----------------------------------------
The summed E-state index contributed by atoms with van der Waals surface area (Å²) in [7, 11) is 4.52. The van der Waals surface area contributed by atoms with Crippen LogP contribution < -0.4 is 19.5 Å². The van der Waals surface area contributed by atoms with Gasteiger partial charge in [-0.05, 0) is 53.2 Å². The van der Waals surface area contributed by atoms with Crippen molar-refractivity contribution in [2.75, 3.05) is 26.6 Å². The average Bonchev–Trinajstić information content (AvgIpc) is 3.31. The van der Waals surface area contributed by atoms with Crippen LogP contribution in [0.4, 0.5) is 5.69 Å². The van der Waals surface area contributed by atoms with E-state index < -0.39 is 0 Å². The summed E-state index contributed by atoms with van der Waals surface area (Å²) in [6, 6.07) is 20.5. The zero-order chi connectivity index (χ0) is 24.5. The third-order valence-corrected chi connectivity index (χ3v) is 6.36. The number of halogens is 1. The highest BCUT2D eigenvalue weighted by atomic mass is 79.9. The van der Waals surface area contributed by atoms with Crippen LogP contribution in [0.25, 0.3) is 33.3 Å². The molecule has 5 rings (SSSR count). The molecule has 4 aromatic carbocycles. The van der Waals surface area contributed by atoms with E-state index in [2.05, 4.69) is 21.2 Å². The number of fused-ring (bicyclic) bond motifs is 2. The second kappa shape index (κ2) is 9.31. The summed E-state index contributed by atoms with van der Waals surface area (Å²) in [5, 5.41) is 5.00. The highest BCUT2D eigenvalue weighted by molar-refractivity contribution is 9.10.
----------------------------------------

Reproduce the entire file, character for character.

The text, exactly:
The summed E-state index contributed by atoms with van der Waals surface area (Å²) in [7, 11) is 4.52. The van der Waals surface area contributed by atoms with Crippen LogP contribution < -0.4 is 19.5 Å². The van der Waals surface area contributed by atoms with Gasteiger partial charge in [-0.05, 0) is 53.2 Å². The van der Waals surface area contributed by atoms with Crippen molar-refractivity contribution in [2.75, 3.05) is 26.6 Å². The average Bonchev–Trinajstić information content (AvgIpc) is 3.31. The van der Waals surface area contributed by atoms with Crippen LogP contribution in [0.4, 0.5) is 5.69 Å². The van der Waals surface area contributed by atoms with E-state index < -0.39 is 0 Å². The summed E-state index contributed by atoms with van der Waals surface area (Å²) in [6, 6.07) is 20.5. The zero-order chi connectivity index (χ0) is 24.5. The third-order valence-corrected chi connectivity index (χ3v) is 6.36. The number of halogens is 1. The highest BCUT2D eigenvalue weighted by atomic mass is 79.9. The van der Waals surface area contributed by atoms with Crippen LogP contribution in [0.25, 0.3) is 33.3 Å². The molecule has 5 rings (SSSR count). The molecule has 4 aromatic carbocycles. The van der Waals surface area contributed by atoms with E-state index in [2.05, 4.69) is 21.2 Å². The number of fused-ring (bicyclic) bond motifs is 2. The second kappa shape index (κ2) is 9.31. The summed E-state index contributed by atoms with van der Waals surface area (Å²) in [5, 5.41) is 5.00. The highest BCUT2D eigenvalue weighted by molar-refractivity contribution is 9.10.